3. It’s detrimental to the ecosystem. By going down this road, you get customers accustomed to getting value for free and devaluating everything, including your own work. The effects can already be seen in abundance. People complaining in reviews that a game with a price point of 5,99 € is perceived as being “expensive”. Apps in the price range of 20-30 € are viewed as “outrageously expensive”, yet some reviewers can be bothered to add a reluctant “but it’s worth it”. Maybe at 35 years of age I’m an old fart already, yet I seem to have missed the point where software became so much cheaper. I am used to pay game console prices, which in case of Nintendo are hovering around 40 € for a game. This sets the expectations for the game accordingly – and is more often than not delivered upon. When an application that was developed in hundreds or even thousands of hours of work can be purchased for half the cost of a basic one way subway ticket in most of Europe’s capitals and people are still complaining about what they get, because they consider themselves to be “customers”, something is seriously broken. However, I don’t see the common user at fault here. They are just predictably reacting to what is happening in front of them: a race to the bottom. A place where the owner of the App Store, Apple, will never go.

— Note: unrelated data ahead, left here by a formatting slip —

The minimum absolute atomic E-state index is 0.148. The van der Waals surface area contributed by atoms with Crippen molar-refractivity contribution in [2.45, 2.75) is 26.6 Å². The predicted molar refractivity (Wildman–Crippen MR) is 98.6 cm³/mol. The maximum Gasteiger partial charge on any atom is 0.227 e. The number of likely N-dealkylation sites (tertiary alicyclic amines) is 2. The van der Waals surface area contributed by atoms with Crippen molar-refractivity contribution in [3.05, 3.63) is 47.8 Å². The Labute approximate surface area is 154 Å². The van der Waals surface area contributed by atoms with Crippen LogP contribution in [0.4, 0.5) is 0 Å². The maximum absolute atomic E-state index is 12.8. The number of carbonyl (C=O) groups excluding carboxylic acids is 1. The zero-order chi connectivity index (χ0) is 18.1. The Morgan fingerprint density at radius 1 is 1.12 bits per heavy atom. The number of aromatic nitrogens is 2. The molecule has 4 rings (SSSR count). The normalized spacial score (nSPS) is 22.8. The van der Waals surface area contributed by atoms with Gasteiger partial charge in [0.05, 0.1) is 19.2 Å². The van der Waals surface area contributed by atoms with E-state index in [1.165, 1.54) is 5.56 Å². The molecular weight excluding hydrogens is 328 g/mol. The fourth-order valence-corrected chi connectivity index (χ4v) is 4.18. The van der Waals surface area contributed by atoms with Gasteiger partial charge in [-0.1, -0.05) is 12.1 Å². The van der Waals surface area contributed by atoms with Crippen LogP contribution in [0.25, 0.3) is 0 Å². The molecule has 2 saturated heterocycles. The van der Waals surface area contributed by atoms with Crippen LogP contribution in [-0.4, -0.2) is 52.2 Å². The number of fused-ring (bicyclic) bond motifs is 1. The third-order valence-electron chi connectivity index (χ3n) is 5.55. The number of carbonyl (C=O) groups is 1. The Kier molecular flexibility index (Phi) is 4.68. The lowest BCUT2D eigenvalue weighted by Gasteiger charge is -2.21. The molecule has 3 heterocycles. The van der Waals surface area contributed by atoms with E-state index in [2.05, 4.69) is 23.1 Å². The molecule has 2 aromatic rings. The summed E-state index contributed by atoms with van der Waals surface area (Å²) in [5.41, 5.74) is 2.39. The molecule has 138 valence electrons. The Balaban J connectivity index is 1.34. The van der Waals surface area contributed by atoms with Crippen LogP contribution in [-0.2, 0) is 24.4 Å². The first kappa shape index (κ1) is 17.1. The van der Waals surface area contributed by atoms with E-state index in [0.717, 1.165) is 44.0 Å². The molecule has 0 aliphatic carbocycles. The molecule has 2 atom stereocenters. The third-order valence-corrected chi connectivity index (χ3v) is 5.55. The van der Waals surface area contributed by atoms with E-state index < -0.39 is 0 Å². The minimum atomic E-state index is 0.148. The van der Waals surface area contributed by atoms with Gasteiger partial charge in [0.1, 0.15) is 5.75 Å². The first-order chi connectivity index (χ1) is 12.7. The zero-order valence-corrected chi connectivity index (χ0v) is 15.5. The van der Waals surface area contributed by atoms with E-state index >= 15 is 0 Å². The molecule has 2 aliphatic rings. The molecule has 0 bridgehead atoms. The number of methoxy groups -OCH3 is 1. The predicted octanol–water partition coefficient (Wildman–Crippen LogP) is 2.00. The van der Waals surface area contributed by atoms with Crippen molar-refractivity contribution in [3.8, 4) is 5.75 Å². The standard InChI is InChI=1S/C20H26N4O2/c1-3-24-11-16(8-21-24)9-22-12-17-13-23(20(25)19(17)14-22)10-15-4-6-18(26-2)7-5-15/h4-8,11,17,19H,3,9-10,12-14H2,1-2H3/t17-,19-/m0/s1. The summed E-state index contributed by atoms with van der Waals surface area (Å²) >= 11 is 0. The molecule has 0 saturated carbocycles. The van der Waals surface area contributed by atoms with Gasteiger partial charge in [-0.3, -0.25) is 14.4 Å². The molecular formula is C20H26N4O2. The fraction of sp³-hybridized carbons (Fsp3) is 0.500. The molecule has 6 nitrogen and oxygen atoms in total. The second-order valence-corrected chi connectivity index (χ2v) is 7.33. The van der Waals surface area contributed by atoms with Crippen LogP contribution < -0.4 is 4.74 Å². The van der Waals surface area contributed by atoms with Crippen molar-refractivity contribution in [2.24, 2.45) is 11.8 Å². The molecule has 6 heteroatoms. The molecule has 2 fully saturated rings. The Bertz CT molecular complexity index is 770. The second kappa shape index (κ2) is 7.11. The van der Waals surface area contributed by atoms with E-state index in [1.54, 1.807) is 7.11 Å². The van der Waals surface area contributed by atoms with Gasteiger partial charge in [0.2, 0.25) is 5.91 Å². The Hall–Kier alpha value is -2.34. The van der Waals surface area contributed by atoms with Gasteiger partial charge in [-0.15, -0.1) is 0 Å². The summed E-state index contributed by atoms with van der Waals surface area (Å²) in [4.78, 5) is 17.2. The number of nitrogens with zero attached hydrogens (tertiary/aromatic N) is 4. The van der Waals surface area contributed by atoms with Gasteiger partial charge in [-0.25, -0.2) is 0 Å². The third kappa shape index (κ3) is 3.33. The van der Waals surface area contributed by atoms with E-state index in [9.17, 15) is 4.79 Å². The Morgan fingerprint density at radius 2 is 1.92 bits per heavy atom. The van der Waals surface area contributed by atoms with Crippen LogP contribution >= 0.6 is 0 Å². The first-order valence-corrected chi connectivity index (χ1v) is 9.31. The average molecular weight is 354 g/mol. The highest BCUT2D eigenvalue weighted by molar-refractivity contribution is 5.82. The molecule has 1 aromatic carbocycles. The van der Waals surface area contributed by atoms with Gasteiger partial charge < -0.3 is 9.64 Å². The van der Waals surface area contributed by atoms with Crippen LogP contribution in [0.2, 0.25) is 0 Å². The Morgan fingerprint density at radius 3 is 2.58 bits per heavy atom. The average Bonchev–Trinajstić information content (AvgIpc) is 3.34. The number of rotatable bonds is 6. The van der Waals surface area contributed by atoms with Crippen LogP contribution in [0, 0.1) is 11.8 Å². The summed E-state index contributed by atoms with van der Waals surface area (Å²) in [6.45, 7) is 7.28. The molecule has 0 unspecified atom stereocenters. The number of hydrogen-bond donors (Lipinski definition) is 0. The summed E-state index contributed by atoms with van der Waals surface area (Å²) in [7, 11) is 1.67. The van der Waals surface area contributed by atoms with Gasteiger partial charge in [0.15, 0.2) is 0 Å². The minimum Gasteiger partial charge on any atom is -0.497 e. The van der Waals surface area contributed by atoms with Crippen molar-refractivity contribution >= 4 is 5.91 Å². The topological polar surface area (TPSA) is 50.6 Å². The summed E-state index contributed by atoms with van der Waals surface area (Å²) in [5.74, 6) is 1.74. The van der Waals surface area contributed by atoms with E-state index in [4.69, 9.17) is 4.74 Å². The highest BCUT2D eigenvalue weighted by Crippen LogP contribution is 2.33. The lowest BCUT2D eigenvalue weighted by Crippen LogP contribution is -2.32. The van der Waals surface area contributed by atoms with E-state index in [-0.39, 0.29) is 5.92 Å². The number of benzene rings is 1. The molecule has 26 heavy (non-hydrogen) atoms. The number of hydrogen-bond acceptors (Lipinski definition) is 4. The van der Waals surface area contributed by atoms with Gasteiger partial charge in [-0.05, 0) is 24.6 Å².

After stumbling around the internet, review sites and the App Store itself, I finally settled on not purchasing anything. I got my sights set on FTL (a full-featured indie game that’s not a puzzler at 8,99 €), but need to check a test version out on my Mac first. I’d really like to be able to play a game for a set amount of time before I decide to buy. Or play one episode, like in the “shareware” titles of old (Doom, Commander Keen, etc.). That, however, is entirely up to the Gods of the App Store aka Apple.

It is entirely possible that I’m not in the intended target group of most of the games currently offered in the App Store. Actually, that’s what I suspect. Looking at the way things are going, I can only hope that more developers are turning towards more sustainable business models, away from hoping to milk the quick cash cow that is casual games and the disturbing, highly questionable trend of In App Purchases in childrens’ games.

In time everything will regulate itself. I have to believe.